Tommie takes one step forward. Two. Lanie/Laurie looks up, not at Tommie but through. Then she bends her head back to her work. Tommie stops.

It’s too much. Savannah shouldn’t ask for this. It’s too much.

Tommie runs home, not daring to look back. Spends the rest of the day safe in the bedroom, headphones on. The ghost reappears at some point, but if she says a word of reproach, Tommie never hears it. The music is too loud.


Sunday morning, instead of a bright, shiny face Tommie wakes to the sound of crying. Savannah sits curled up in a corner, T-shirt stretched over her knees, face hidden in her curls.

“What’s wrong?” Tommie asks, forgetting the anger and humiliation of the day before. The ghost sniffles.

“I’m fading. I’m starting to finish. I’ve only got two hundred and twelve people left, and then I’ll be gone for good, and I still can’t get to the kids.” Her breath hitches on a sob.

“Do you know where they are?”

“With their grandpa on Long Island. That’s where we were going when . . . well.”

“But you can’t just . . .” Tommie makes an ineffectual gesture “. . . get there?”

“I don’t know how.”

Tommie takes a deep breath. There are ferries, there are buses. This is something that can actually be done.

“If I went, could you go with me?”

Savannah’s eyes widen. “You would do that? Why?”

“Maybe that’s why you’re here. Not so that you can help me, but so that I can help you.”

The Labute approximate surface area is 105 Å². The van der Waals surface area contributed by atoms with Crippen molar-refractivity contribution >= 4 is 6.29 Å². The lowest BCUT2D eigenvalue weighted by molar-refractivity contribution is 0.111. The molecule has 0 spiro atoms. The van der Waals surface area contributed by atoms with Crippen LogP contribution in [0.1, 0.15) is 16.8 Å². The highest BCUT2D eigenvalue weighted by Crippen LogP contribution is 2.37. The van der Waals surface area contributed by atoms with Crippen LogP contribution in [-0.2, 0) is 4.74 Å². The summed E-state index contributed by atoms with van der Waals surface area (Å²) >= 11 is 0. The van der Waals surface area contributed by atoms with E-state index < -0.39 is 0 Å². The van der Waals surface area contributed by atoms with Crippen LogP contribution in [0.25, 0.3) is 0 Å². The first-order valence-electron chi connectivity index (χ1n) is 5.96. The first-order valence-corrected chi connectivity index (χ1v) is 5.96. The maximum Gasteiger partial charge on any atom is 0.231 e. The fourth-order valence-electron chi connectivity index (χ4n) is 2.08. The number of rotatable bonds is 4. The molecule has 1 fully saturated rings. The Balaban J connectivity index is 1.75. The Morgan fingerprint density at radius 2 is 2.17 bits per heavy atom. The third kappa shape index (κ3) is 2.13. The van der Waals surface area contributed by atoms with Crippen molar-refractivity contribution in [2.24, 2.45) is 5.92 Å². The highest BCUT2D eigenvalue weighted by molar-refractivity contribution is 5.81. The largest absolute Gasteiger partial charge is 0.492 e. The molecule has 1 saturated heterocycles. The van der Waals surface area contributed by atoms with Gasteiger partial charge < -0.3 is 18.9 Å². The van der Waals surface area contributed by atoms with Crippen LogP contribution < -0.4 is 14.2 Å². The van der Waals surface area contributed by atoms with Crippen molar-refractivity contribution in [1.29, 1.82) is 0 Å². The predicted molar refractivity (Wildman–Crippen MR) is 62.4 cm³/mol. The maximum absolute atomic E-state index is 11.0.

The ghost stares at Tommie like Tommie has sprouted three heads. “You can’t just knock on the door.”

“So I won’t. But I can get you close. Maybe it will be enough.”

“Tommie Aguilar, I think I love you.”

Tommie blushes. This is both the worst idea ever, and the right thing to do. Savannah should be able to see her kids, say goodbye to them. If Tommie’s the only person who can make that happen, well, so be it.

A fake stomachache gets Tommie out of church. There’s some money saved up from birthdays and Christmas, rolled into a sock in the bureau. It should be enough. It has to be enough. Tommie leaves a vague note on the refrigerator and runs away with a ghost.

By afternoon they have made it to a quiet suburb, which doesn’t look like it would be home to anyone famous, or even famous-adjacent. But the crowd of news vans and posturing reporters gives it away. Tommie loiters on the edge of the block with a few other voyeurs, hoping not to look too conspicuous.

“This is crazy. Who are all these people?”

“Welcome to fame, honey. I suppose it’s flattering, in a morbid kind of way. But if they’re upsetting my kids I’ll have to go poltergeist on their asses.”

“Your funeral isn’t even until tomorrow. You’d think they’d have better places to be.”

“How do you know when my funeral is?”